Dechurching does not necessitate becoming an atheist. One can stop going to church and still believe in something rather than nothing. Dechurchers may not readily cite loss of faith when questioned, because they might believe they still have it; it’s just not the precise faith defined by strict Christian orthodoxy. Their concept of God is no longer defined by strict church doctrine. The dechurchers have stopped going to church because their evolved faith no longer warrants it. However, there is a stigma attached to stepping away: it can be seen as a defection and/or as a reproach to those still in the fold. Relocation (and the other casual reasons cited for dechurching) provides an inoffensive and non-confrontational explanation for having stepped away from an orthodoxy that has become personally untenable.

Loss of faith, with regards to church doctrine, means no longer assuming its credibility. With Christianity, it means no longer accepting the Bible or its proponents as bearing the unquestionable word of God. For many, it means that going to church on Sunday has lost its luster. Loss of orthodox faith as cause for dechurching though, gets danced around and likely minimized; church advocates (invested in traditional faith) conducting surveys are comfortable with not finding it, and those being surveyed (divested of traditional faith) are comfortable in not reporting it. So, all kinds of casual reasons are cited for the great dechurching rather than the one that makes sense: church doctrine has lost credibility.

8,000 years ago, when the universe held but one sun that passed over a flat Earth, the proposed gods did make sense and everybody had one (or more than one). Every culture, even in the furthest corners of civilization, found deities that provided some sort of explanation for the mysteries of human existence. As the known Earth expanded and cultures bumped into one another, some cultures and their gods became more dominant than others. The gods of the most powerful became the most believable, at least to the dominating cultures that held them. It all made sense millennia ago when the Earth was flat and the center of the universe.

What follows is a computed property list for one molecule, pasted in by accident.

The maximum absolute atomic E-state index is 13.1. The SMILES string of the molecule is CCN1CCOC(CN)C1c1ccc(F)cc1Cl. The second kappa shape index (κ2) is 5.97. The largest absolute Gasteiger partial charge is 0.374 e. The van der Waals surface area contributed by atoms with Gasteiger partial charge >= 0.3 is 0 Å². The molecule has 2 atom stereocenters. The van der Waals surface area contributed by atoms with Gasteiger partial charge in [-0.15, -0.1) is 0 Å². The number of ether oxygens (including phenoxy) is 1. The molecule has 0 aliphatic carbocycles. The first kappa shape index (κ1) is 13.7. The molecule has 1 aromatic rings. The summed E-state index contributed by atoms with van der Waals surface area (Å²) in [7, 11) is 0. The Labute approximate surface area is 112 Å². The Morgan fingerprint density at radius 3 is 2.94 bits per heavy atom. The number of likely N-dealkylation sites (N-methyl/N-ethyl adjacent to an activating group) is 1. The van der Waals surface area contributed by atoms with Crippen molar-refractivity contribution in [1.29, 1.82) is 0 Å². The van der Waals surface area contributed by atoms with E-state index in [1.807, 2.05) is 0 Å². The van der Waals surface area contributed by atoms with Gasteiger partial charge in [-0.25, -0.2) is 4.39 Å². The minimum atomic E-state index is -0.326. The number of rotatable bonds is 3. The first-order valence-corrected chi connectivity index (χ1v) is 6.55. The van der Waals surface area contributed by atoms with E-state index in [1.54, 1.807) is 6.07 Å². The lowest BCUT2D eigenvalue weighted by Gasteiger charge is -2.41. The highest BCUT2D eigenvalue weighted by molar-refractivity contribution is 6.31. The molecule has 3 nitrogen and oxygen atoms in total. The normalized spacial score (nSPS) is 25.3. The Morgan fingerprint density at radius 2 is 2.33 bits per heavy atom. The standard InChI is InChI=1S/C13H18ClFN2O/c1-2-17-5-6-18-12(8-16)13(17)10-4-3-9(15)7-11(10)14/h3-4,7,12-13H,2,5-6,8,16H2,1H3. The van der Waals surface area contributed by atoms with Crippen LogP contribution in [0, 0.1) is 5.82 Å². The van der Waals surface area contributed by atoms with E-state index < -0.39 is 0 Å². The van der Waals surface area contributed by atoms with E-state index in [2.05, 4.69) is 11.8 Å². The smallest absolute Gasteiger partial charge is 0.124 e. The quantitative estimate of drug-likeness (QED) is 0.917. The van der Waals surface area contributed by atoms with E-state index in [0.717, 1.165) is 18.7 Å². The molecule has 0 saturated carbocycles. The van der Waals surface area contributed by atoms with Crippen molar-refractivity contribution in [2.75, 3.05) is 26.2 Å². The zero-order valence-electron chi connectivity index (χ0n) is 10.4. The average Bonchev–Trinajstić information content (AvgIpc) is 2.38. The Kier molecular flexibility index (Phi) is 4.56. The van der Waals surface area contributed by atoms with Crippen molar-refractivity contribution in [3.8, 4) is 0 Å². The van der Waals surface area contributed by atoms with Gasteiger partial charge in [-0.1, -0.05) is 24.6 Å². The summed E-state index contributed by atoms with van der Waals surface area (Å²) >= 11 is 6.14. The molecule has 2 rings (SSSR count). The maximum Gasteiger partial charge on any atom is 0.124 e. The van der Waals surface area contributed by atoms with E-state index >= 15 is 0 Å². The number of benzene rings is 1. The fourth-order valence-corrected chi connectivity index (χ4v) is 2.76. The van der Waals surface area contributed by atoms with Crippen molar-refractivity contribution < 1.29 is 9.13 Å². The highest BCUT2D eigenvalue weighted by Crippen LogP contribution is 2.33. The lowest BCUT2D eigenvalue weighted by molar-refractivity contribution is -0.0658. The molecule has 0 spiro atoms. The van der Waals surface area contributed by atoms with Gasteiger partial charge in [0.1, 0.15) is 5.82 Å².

Perception is flexible. Orthodoxy is rigid; it can’t keep pace with human observation. The Earth is neither flat nor unique today, nor is the sun. We know there are billions upon billions of “suns” in our Milky Way galaxy, and uncountable planets. Beyond this galaxy there are more, perhaps infinitely more. To an expanding number of doctrinal skeptics, it’s unbelievable that a creator of this incomprehensibly vast universe would abruptly come forth thousands of years ago and pick just one tiny location on an already widely populated planet to briefly reveal “himself” to only a few select men of but a single select culture, and then return to silent mode. To the skeptical, it’s inconceivable that a creator of this incomprehensible universe would then set aside a place of eternal suffering for the unfortunate souls born into cultures bereft of the revelation imparted to those privileged few, or for anyone who might doubt the veracity of men claiming to be the exclusive recipients of such a revelation.

40 million Americans have stopped going to church in the past 25 years. Davis and Graham have comfortably found the departures to be mostly for “casual” reasons rather than for conflict with church doctrine. Jake Meader pretty much agrees, and suggests that dechurching might actually be quelled by asking more, rather than less, of churchgoers. Neither Davis, Graham, nor Meader seem willing to broach the possibility that church doctrine might be a significant factor in the dechurching of America. How could they? They are not just churchgoers; they are stewards of church orthodoxy. Their aim (whether conscious or not) is not to implicate church orthodoxy in the great dechurching; it’s to look elsewhere and find other reasons.